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Concern over ‘noz’ canisters found in village

Times Echo and Life / All News / Concern over ‘noz’ canisters found in village
5 months, 17 days agoNo Comments.
18 JAN

Concern over ‘noz’ canisters found in village

By timesecholife on in All News, Uttoxeter news

A VOLUNTEER litter-picker from Stramshall has raised concerns after finding three 12” canisters of nitrous oxide – known as laughing gas – discarded in the village.

Alma Crosby highlighted the issue on Facebook, after finding the plastic containers while walking through Stramshall last week.

It is an offence to misuse nitrous oxide, although it is available to buy in shops and online.

Alma, who has previously come across evidence of misuse, was concerned over the size of the canisters she found.

She said: “It was a few months ago that I found these little silver things, like bullets, in the lay-by at Spath. I used my litter-picker to collect them all, but there must have been more than 20.

“I didn’t know what they were. My son explained they were used to make whipped cream, but were sometimes misused as a way to get high. I was shocked to be honest.

“When I saw the first large white canister, I thought it was something that had perhaps fallen out of a plumber’s van. These were industrial size!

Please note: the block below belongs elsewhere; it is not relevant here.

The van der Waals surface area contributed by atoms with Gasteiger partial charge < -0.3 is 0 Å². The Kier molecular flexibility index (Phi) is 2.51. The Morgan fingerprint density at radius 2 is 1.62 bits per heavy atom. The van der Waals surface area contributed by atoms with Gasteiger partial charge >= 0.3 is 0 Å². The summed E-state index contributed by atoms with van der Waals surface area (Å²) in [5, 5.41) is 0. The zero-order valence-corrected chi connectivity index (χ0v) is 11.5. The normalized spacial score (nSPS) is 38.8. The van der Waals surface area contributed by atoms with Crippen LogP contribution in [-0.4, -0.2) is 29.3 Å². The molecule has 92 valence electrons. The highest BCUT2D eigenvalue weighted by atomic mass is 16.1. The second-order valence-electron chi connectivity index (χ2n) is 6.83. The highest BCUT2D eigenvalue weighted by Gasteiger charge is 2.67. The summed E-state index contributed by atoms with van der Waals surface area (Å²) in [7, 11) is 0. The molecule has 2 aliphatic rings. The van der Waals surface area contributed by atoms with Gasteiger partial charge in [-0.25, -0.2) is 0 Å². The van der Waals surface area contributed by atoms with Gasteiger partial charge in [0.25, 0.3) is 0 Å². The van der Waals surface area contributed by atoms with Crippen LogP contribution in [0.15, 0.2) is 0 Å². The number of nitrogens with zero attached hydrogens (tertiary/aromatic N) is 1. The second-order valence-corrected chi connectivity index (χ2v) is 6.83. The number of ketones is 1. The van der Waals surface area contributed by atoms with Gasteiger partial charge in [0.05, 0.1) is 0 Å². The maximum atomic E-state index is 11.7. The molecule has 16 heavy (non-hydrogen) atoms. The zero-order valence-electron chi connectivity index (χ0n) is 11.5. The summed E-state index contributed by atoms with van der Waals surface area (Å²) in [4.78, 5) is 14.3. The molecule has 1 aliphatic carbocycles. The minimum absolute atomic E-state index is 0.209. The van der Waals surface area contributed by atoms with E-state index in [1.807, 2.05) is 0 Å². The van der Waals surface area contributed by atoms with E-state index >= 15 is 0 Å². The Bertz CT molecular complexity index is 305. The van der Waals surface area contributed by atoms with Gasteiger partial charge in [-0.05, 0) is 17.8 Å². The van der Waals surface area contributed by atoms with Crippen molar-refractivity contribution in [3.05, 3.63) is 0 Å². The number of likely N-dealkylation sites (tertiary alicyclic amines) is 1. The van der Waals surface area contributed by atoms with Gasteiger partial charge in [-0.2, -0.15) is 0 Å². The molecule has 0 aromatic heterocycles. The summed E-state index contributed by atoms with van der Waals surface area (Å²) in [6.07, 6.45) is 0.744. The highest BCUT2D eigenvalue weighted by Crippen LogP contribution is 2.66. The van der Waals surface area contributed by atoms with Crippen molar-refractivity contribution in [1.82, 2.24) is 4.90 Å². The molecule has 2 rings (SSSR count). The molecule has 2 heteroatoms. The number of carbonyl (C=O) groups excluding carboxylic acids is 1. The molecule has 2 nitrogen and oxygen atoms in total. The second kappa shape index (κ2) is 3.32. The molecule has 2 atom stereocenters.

“I was worried in case a small child had found the canisters as they are potentially flammable and also that people have been misusing nitrous oxide and then driving through the village.

“I just think everyone should be aware.”

Misuse of nitrous oxide – which is also known as chargers, balloons, hippie crack, noz and whippits, can result in dizziness, dissociation and temporary loss of motor control.

Inhaling too much nitrous oxide can include risk of falling unconscious, suffocating from lack of oxygen, and death.

A spokesperson for Staffordshire Police said: “Officers will be carrying out regular proactive patrols in hotspot areas.

“They will also be working with local partner agencies to engage with suspected users, educate them of the risks it poses, and develop an understanding of the scale of the issue.

“If residents do have concerns, they are asked to speak to their local police community support officer, call 101, or report online via the force’s website.
“They can also send a direct message on Facebook or Twitter.”

Currently, nitrous oxide can be bought in shops or online, but since March 2020, the British Compressed Gases Association (BCGA) has been campaigning for a ban on retail sales, so only those using the gas for legitimate purposes would be able to buy it from a wholesaler.

Ellen Daniels, chief executive of the BCGA, said: “Inhalation of nitrous oxide is highly dangerous.
“Many of those who inhale it do not appreciate its harm, partly because of slang terms which trivialise its use such as laughing gas, noz and balloons.

“We are calling on the Government to introduce a ban on consumer sales of nitrous oxide, to make it less easy for people to purchase, but allow for legitimate uses in the medical, food, chemical and sports industries.

“According to statistics from the Office for National Statistics (ONS) in 2019, showed that half a million young people had used nitrous oxide and 12% of substance-related deaths mentioned nitrogen or nitrous oxide on the death certificate.

“We have been raising awareness about the dangers of misusing nitrous oxide, including issuing a guide for schools.”

To find out more about the misuse of nitrous oxide visit bcga.co.uk or talktofrank.com.

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